Being pro-life through the lenses of race, adoption, and the media
Notre Dame Right to Life hosted its annual “Pro-Life Vision of the World” Panel, examining how to be pro-life through three different lenses: race and the Church, adoption and infertility, and social media. Kayla August from Campus Ministry, Theology Professor Timothy O’Malley, and English and Africana Studies Professor Ernest Morrell covered each of these topics respectively. The November 27 talk articulated the club’s aim to promote the dignity of every human person from conception to natural death, which includes everything in between.
August spoke first about the relationship between race and the Catholic Church, and how this relates to the pro-life cause. She began by asking the question, “What would you march for?” in reference to the March for Life, which draws hundreds of thousands of people to Washington, D.C., to demand justice and protection for the unborn. August then explained that in the same way as we march now, black people have been marching to defend their rights as humans for a much longer period.
She shared the ways in which black people are still suffering injustices in our society today saying, “While being pro-life includes all lives, there are some lives that need our care in particular” because of the injustices they suffer. She concluded by recalling the recent USCCB pastoral letter against racism, “Open Wide Our Hearts: The Enduring Call to Love,” which states that racist acts fail to recognize the human dignity of offended persons. As Catholics in the universal Church, we must have a universal response to injustices, August said. She argued that we should all care about it equally, and closed repeating her question to each person, “What Would You March For?”
O’Malley then came forward to share his experiences with infertility and adoption as a Catholic. He and his wife, due to the inability to have children, adopted two children. Adoption is such a beautiful option, O’Malley explained, that there are over 2,000,000 couples hoping to adopt but there actually aren’t enough children to be adopted.
Why is this? O’Malley explained that often, abortions are chosen because giving up one’s child for adoption has the negative stigma of abandonment. This needs to be stopped, he said. O’Malley described the beautiful openness and mutual gift-giving involved in adoption, which could transform how people perceive adoption. He highlighted the gift of the birth mom making an act of supreme love to share life with others, the gift of the child bringing wonder, and the adopting couple welcoming the life.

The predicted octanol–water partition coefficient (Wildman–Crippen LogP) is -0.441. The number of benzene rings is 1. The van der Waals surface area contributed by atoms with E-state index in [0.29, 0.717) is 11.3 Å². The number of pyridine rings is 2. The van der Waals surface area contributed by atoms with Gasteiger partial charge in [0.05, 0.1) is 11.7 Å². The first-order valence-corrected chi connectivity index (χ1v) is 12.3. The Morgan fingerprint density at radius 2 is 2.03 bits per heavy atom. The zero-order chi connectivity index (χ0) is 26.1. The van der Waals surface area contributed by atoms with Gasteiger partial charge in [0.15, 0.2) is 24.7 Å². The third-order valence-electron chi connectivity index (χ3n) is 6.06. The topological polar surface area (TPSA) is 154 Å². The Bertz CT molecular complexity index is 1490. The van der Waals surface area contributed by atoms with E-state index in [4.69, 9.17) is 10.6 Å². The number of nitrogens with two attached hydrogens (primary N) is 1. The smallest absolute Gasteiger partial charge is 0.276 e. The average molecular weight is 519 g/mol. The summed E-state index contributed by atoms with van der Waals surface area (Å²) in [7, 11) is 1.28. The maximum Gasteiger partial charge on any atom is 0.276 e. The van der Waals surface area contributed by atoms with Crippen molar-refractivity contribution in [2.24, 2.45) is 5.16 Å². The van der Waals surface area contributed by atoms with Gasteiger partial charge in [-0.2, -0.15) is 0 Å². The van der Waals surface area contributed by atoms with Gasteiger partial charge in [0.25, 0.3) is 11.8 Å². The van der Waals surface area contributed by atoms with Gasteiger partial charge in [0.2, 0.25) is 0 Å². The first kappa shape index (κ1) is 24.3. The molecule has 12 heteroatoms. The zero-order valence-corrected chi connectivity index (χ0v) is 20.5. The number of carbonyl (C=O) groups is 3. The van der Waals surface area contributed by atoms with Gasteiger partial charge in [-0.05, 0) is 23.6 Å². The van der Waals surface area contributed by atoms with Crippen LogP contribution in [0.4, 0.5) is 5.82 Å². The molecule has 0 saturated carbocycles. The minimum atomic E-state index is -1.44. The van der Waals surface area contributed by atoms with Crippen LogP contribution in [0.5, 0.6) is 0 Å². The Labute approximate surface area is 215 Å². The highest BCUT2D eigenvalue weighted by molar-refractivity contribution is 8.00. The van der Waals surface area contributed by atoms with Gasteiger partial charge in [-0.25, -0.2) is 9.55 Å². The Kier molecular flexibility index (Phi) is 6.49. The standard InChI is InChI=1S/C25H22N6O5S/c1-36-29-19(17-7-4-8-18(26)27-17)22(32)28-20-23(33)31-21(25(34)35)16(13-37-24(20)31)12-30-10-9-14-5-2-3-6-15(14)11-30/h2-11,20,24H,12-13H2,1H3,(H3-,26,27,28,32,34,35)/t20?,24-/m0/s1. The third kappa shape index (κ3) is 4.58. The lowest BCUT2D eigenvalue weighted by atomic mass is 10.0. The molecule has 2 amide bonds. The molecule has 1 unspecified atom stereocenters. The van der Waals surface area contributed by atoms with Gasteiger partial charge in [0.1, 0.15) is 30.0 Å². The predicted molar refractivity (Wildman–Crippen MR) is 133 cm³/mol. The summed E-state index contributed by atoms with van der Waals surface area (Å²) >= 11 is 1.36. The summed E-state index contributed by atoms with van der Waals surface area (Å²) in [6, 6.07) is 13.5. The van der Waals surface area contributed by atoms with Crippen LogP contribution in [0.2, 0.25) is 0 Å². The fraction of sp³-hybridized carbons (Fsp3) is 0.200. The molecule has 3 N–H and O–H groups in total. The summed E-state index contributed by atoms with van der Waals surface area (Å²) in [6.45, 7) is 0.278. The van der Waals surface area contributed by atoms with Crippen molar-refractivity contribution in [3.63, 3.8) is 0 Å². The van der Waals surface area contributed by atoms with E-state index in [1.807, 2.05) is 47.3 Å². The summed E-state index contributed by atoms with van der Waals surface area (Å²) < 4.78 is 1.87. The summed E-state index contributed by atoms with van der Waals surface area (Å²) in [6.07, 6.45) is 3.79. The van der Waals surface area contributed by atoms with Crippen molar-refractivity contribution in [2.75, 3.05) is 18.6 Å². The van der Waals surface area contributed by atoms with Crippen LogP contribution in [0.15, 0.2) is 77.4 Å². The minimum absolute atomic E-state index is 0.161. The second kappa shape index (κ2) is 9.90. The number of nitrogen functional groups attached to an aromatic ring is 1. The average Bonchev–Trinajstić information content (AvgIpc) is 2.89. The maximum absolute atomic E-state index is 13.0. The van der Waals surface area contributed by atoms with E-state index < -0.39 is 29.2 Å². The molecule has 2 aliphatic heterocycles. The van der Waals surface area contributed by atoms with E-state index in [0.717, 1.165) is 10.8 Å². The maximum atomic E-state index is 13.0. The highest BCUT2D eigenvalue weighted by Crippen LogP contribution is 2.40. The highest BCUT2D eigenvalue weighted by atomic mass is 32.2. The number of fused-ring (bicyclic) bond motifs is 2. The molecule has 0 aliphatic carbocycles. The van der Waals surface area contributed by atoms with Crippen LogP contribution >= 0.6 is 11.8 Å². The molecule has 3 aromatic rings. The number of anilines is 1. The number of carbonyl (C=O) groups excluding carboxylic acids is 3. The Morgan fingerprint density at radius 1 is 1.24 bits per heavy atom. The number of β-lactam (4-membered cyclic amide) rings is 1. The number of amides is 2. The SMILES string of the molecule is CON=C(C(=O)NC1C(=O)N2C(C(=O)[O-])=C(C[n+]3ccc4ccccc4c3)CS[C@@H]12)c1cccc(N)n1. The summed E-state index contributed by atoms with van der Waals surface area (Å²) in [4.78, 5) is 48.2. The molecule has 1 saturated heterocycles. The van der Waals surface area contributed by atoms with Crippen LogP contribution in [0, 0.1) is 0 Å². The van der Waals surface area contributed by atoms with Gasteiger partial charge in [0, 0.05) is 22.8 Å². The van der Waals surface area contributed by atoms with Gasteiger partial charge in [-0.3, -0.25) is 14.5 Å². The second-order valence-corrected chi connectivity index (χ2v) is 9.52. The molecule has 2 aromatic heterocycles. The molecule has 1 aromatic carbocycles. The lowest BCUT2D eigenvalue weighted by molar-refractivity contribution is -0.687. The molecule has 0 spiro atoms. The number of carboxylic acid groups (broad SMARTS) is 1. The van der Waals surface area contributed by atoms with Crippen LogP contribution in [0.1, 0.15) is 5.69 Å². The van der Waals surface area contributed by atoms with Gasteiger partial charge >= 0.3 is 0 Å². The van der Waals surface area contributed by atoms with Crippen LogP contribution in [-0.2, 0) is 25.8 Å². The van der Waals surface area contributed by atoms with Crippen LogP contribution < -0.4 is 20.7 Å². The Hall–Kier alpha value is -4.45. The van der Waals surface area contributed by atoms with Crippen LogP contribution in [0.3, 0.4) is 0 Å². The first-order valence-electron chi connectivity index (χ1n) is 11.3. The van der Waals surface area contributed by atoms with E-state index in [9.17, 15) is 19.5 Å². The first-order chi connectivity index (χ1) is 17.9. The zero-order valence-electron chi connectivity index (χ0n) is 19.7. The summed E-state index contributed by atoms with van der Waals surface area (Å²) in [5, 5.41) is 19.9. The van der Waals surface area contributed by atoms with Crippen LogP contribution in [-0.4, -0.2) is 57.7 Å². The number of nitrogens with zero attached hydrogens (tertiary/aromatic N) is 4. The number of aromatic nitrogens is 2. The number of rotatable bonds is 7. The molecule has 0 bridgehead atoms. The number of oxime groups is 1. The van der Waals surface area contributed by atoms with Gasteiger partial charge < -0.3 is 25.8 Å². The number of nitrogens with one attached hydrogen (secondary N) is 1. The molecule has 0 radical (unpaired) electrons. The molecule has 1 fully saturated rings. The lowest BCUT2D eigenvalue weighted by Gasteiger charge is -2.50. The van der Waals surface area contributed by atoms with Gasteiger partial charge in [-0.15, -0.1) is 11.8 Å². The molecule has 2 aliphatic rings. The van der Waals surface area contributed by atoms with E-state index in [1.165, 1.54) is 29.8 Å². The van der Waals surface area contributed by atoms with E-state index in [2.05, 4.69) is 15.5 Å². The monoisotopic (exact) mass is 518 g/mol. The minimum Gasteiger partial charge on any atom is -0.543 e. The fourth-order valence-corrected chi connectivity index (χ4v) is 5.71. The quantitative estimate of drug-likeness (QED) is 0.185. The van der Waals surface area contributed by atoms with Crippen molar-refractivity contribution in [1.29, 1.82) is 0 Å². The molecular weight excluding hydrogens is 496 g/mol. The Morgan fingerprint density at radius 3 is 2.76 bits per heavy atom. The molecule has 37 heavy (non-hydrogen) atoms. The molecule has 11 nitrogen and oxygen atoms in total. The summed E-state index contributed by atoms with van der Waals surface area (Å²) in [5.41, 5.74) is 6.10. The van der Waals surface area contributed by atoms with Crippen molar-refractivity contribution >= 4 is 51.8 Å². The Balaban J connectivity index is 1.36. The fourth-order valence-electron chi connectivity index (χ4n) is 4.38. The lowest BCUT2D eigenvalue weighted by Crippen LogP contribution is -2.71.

He concluded by providing a possible solution that could enable mothers to raise their children, and create a more pro-life view of adoption reflecting radical Christian hospitality. He posited that parishes could work together to support pregnant mothers, policies supporting mothers could be enacted, and foster care systems could be supported.
The last speaker of the evening was Morrell, who spoke from his experience in media-literacy education. He described the role of the media as it shapes our attitudes toward life and sexual behavior. He explained his belief that if we shift the ways that people consume media, we will be able to change people’s attitudes toward sexual activity and lower the number of pregnancies ending in abortion.
All media have values, Morrell explained, and these values have a powerful impact on how we think, for better or for worse. He asked the audience, “What recent media have you consumed that promotes faithful, monogamous marriage?” Pro-life citizens need to produce and consume media that have pro-life values, which he coined as “critical pro-life media literacy.”
Morrell highlighted three important questions that could make us critical, pro-life consumers of media: 1) what values are being portrayed by this media? 2) what is cool in society? and 3) who has the power to produce this media? He presented several ways we can promote critical pro-life media literacy to the people such as asking younger siblings or friends these questions, being aware of the media that we are consuming, and being active users of the media that promote pro-life, Catholic values.
This is something we can all do, Morrell concluded, as he encouraged us to be joyful, loving witnesses to Catholic, pro-life values. We are all called to participate in forming a more pro-life world.
Mary Benz is a sophomore at the University of Notre Dame studying Theology and Pre-Med. She is passionate about the Catholic Faith, her big family, and being Pro-Life. Contact her at email@example.com.
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